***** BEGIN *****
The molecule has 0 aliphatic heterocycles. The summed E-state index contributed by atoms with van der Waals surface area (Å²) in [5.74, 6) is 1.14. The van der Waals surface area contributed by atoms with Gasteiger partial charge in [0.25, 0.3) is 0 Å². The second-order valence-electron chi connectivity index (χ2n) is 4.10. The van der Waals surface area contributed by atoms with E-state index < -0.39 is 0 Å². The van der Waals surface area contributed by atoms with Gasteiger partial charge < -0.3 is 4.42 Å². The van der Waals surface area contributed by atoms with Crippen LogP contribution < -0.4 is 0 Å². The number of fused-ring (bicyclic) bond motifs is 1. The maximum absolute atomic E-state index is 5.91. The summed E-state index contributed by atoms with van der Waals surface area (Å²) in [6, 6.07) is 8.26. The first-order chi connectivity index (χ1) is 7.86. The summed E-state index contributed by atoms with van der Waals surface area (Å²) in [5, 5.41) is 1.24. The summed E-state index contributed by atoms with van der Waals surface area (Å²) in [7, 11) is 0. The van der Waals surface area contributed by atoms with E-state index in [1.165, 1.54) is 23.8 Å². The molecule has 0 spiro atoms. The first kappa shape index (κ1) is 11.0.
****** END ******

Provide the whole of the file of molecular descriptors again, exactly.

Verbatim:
The molecule has 0 aliphatic heterocycles. The summed E-state index contributed by atoms with van der Waals surface area (Å²) in [5.74, 6) is 1.14. The van der Waals surface area contributed by atoms with Gasteiger partial charge in [0.25, 0.3) is 0 Å². The second-order valence-electron chi connectivity index (χ2n) is 4.10. The van der Waals surface area contributed by atoms with E-state index < -0.39 is 0 Å². The van der Waals surface area contributed by atoms with Gasteiger partial charge < -0.3 is 4.42 Å². The van der Waals surface area contributed by atoms with Crippen LogP contribution < -0.4 is 0 Å². The number of fused-ring (bicyclic) bond motifs is 1. The maximum absolute atomic E-state index is 5.91. The summed E-state index contributed by atoms with van der Waals surface area (Å²) in [6, 6.07) is 8.26. The first-order chi connectivity index (χ1) is 7.86. The summed E-state index contributed by atoms with van der Waals surface area (Å²) in [5, 5.41) is 1.24. The summed E-state index contributed by atoms with van der Waals surface area (Å²) in [7, 11) is 0. The van der Waals surface area contributed by atoms with E-state index in [1.165, 1.54) is 23.8 Å². The molecule has 0 spiro atoms. The first kappa shape index (κ1) is 11.0.